It's fair to say that the course isn't cheap but for anyone who thinks it is pricey should note that the total duration is around three full days worth of content with one module at just over four-and-a-half hours of running time. It is also worth noting that this is way more than the time an individual could spend on a weekend course learning.

Add to this around twelve hours of webinar time (with the extra one and the veteran ones that can be potentially added in) and the fact that once an individual joins they have a lifetime membership...

I'll just finish with a screen grab from the Frontier bushcraft which was taken from a course review article I did for Bushcraft & Survival Skills magazine a few years ago. The course isn't run anymore but website oxymoronic quote concerning time seems to sort of fit the masterclass...The course that keeps on giving.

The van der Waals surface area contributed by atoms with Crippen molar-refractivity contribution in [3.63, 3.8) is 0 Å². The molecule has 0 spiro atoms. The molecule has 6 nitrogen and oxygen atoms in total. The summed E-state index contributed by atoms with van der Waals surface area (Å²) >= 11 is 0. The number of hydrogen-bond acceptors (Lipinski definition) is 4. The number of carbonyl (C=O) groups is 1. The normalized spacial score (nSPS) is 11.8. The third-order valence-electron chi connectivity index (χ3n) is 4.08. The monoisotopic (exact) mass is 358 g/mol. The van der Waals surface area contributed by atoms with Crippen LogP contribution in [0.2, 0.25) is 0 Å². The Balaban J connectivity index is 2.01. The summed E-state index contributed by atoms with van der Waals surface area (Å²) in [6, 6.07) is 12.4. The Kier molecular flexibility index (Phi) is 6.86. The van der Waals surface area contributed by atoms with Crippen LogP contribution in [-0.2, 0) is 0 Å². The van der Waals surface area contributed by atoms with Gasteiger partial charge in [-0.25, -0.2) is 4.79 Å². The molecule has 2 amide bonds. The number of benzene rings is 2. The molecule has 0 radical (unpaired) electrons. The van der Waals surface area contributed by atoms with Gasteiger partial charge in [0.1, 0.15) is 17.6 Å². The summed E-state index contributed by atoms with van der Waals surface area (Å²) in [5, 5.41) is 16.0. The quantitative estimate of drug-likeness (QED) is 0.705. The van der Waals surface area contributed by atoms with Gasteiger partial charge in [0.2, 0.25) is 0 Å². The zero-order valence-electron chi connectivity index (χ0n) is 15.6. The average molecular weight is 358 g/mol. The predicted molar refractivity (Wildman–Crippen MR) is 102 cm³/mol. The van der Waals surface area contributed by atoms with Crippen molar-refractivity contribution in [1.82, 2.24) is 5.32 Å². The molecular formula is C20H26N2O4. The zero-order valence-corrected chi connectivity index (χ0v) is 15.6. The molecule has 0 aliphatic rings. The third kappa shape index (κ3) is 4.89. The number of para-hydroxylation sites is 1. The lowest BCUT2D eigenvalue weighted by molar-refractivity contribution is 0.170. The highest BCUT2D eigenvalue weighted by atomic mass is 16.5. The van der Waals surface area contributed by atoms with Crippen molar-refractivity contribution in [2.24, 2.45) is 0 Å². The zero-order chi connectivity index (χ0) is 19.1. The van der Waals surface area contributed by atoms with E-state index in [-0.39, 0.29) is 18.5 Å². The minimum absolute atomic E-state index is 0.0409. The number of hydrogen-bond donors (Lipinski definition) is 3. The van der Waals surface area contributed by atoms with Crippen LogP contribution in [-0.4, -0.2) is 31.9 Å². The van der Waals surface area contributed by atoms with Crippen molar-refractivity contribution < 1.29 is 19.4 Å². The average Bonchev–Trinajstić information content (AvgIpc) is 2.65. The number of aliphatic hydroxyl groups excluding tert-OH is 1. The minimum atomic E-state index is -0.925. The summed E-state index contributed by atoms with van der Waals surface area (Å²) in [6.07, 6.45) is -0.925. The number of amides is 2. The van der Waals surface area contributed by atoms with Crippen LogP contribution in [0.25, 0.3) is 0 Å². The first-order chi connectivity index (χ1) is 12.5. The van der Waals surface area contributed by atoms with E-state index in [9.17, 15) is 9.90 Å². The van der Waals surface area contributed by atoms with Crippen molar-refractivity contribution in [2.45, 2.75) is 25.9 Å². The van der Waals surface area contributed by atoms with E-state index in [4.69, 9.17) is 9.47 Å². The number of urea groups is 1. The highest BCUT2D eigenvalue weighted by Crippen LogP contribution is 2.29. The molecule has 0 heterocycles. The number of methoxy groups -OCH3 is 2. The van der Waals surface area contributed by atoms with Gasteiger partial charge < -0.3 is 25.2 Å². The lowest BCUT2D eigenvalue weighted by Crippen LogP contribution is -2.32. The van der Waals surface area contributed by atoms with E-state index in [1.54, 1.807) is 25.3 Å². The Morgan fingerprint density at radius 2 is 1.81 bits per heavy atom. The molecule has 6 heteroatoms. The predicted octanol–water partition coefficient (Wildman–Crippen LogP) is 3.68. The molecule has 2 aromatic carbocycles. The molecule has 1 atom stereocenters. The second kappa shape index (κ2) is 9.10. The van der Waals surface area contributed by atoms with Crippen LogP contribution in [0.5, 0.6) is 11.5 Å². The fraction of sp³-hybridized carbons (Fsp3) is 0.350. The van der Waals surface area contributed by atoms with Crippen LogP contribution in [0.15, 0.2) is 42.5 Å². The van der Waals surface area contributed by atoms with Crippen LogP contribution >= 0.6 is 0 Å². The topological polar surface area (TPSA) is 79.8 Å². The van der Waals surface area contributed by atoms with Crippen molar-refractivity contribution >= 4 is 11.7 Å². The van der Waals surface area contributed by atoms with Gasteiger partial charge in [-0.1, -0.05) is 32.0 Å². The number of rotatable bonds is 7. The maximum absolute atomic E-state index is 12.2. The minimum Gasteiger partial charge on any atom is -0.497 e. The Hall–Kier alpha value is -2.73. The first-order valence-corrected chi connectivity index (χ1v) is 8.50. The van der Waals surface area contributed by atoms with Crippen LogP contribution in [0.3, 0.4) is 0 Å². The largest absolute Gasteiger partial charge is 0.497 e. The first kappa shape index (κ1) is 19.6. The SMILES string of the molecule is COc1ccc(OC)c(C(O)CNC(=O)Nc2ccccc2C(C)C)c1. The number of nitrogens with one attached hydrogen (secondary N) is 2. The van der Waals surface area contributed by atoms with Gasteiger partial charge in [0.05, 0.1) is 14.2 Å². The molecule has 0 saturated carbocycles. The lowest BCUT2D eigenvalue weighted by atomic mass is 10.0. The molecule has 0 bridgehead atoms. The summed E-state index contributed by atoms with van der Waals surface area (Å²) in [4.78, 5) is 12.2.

Oh, and Paul says 'Grass' (gr-ass) and not 'Grass' (gr-arse) which is alright by me...

Suggested further reading.

Thursday, 30 November 2017

Fire Cider

Turmeric has long been held in great esteem, it is from the same family as ginger and has a decent health C.V. which includes anti-inflammatory and anti-oxidant properties amongst others. It also appears in recipes for consumable drinks etc to boost the immune system. I want to make one for the winter so I followed this Tumeric heavy recipe for fire cider.  I often make a simple Elderberry syrup but I procrastinated and missed them this year. 

I managed to get hold of fresh Turmeric and it has a really pleasant aroma. It also colours curry powders and I was wary of it colouring anything I touched but I manged to get it everywhere without trying!